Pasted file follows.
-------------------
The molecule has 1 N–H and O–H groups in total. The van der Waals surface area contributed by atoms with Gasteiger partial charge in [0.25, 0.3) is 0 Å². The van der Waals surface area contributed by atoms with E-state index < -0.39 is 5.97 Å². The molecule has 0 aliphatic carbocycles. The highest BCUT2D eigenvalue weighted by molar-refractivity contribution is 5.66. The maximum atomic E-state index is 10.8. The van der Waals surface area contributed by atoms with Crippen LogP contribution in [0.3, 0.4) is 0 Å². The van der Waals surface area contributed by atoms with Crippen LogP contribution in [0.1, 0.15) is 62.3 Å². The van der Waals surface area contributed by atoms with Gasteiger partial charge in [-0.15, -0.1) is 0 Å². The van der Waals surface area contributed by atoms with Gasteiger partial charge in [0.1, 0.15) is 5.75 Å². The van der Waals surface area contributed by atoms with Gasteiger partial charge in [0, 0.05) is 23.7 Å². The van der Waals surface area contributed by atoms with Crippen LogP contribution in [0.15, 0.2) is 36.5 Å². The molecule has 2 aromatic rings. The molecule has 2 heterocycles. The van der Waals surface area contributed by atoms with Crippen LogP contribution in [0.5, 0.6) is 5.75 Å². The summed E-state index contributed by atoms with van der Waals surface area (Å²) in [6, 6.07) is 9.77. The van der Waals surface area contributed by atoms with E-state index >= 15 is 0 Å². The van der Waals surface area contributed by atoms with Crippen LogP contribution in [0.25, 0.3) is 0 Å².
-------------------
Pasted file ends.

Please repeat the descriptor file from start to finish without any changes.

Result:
The molecule has 1 N–H and O–H groups in total. The van der Waals surface area contributed by atoms with Gasteiger partial charge in [0.25, 0.3) is 0 Å². The van der Waals surface area contributed by atoms with E-state index < -0.39 is 5.97 Å². The molecule has 0 aliphatic carbocycles. The highest BCUT2D eigenvalue weighted by molar-refractivity contribution is 5.66. The maximum atomic E-state index is 10.8. The van der Waals surface area contributed by atoms with Crippen LogP contribution in [0.3, 0.4) is 0 Å². The van der Waals surface area contributed by atoms with Crippen LogP contribution in [0.1, 0.15) is 62.3 Å². The van der Waals surface area contributed by atoms with Gasteiger partial charge in [-0.15, -0.1) is 0 Å². The van der Waals surface area contributed by atoms with Gasteiger partial charge in [0.1, 0.15) is 5.75 Å². The van der Waals surface area contributed by atoms with Gasteiger partial charge in [0, 0.05) is 23.7 Å². The van der Waals surface area contributed by atoms with Crippen LogP contribution in [0.15, 0.2) is 36.5 Å². The molecule has 2 aromatic rings. The molecule has 2 heterocycles. The van der Waals surface area contributed by atoms with Crippen LogP contribution in [0.5, 0.6) is 5.75 Å². The summed E-state index contributed by atoms with van der Waals surface area (Å²) in [6, 6.07) is 9.77. The van der Waals surface area contributed by atoms with E-state index >= 15 is 0 Å². The van der Waals surface area contributed by atoms with Crippen LogP contribution in [0.25, 0.3) is 0 Å².